The SEC whistleblower program was established by Congress as part of the Dodd-Frank Wall Street Reform and Consumer Protection Act of 2010. The Dodd-Frank Act is one of several financial reforms, another of which was the Sarbanes Oxley Act, which was passed in 2002.
The whistleblower program gives awards to eligible whistleblowers who voluntarily give original information to the SEC that results in successful SEC enforcement actions with civil sanctions that are greater than $1 million. A whistleblower is an individual or several individuals acting jointly. Corporations and similar entities cannot be considered whistleblowers.
To be considered original information for the purposes of an award, a Texas whistleblower has to include information derived from their independent knowledge or analysis, and it can’t be known by the SEC already from another source, except when the whistleblower is the original source because they first reported the information to the Department of Labor and Department of Justice, which provided the information to the SEC. The information can’t be exclusively derived from allegations made in government reports or judicial and administrative hearings unless the whistleblower is a source of the information. Independent knowledge must be facts that are not gotten from sources that are publicly available. The whistleblower might have observed the facts first-hand but can also get knowledge via experience or discussion.
The SEC considers information to be provided voluntarily only when the individual gives it to the SEC before getting a request or demand from the SEC or in connection with an investigation by the Public Company Accounting Oversight Board or related to a Congressional or other federal investigation.
If the whistleblower is required to report information because of a prior duty to an authority such as the SEC, the information isn’t considered to be voluntary, and he’s not entitled to an award. The disqualification isn’t based on an employee’s contractual obligation to an employer or other third party besides the SEC. An employer can’t take away incentives that are critical to an effective whistleblower program by requiring that employees sign agreements to report securities violations to the SEC.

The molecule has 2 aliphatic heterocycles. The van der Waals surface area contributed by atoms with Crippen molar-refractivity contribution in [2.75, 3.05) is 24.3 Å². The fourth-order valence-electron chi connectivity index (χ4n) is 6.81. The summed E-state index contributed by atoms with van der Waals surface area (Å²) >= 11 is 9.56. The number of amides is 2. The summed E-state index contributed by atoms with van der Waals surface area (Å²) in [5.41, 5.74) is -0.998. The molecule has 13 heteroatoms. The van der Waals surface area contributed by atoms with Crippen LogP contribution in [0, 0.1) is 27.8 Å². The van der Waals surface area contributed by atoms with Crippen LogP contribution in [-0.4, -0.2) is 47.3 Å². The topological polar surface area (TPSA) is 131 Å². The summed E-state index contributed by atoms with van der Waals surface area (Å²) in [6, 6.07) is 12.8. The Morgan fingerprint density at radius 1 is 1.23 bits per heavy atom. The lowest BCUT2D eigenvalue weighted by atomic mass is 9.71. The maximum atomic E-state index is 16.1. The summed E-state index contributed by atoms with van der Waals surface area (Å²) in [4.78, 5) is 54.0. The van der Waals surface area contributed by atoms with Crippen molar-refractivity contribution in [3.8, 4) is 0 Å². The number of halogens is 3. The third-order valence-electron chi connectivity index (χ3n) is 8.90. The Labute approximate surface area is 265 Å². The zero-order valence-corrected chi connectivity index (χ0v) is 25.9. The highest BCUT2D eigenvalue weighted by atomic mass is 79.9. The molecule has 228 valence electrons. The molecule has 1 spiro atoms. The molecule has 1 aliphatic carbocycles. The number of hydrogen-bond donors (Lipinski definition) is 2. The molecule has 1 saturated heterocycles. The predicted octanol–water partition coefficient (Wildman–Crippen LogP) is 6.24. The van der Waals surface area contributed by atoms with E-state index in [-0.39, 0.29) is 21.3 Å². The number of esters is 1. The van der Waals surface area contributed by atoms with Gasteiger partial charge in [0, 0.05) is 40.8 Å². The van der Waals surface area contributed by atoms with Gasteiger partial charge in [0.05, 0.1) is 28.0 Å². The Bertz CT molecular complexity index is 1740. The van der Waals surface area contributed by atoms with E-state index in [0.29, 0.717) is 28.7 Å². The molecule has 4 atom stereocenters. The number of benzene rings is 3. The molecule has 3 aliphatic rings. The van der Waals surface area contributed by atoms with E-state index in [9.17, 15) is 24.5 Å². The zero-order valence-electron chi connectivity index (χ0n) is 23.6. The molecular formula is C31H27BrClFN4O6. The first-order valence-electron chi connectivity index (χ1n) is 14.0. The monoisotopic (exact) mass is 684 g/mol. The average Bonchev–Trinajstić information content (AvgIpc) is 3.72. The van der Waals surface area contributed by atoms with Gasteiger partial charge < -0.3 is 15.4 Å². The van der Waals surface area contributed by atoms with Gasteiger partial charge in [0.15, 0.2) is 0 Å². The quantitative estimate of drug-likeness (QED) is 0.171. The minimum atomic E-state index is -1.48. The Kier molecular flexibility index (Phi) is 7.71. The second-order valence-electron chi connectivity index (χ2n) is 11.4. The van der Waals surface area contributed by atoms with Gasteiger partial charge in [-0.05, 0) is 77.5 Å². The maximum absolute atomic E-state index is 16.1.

Generally, civil sanctions can include disgorgement, interest, and penalties. When a whistleblower meets the appropriate criteria, they can get 10% to 30% of whatever the SEC and other authorities recover in related actions. The awards can be significant because the sanctions imposed tend to go into the millions of dollars.
The SEC whistleblower program also gives substantial protection to whistleblowers against retaliation. This allows insiders with information to approach the SEC without worrying about reprisal. Employers are not allowed to discharge, suspend, demote, harass, or discriminate against a whistleblower for legally reporting wrongdoing. If there is retaliation, the employee can obtain relief, including double backpay, reinstatement, and compensation for expenses.
In practice, the SEC Whistleblower Program has received and accepted tips from people across the country and from 103 foreign countries. Even whistleblowers who live overseas, when misconduct happens overseas, may be eligible for awards if the information results in a successful enforcement action in the United States by an agency enforcing United States securities laws.
It can be important to obtain representation from an experienced employment lawyer if you intend to file a qui tam action and become a whistleblower in Texas. Contact us at (214) 528-6500 or via our online intake form.
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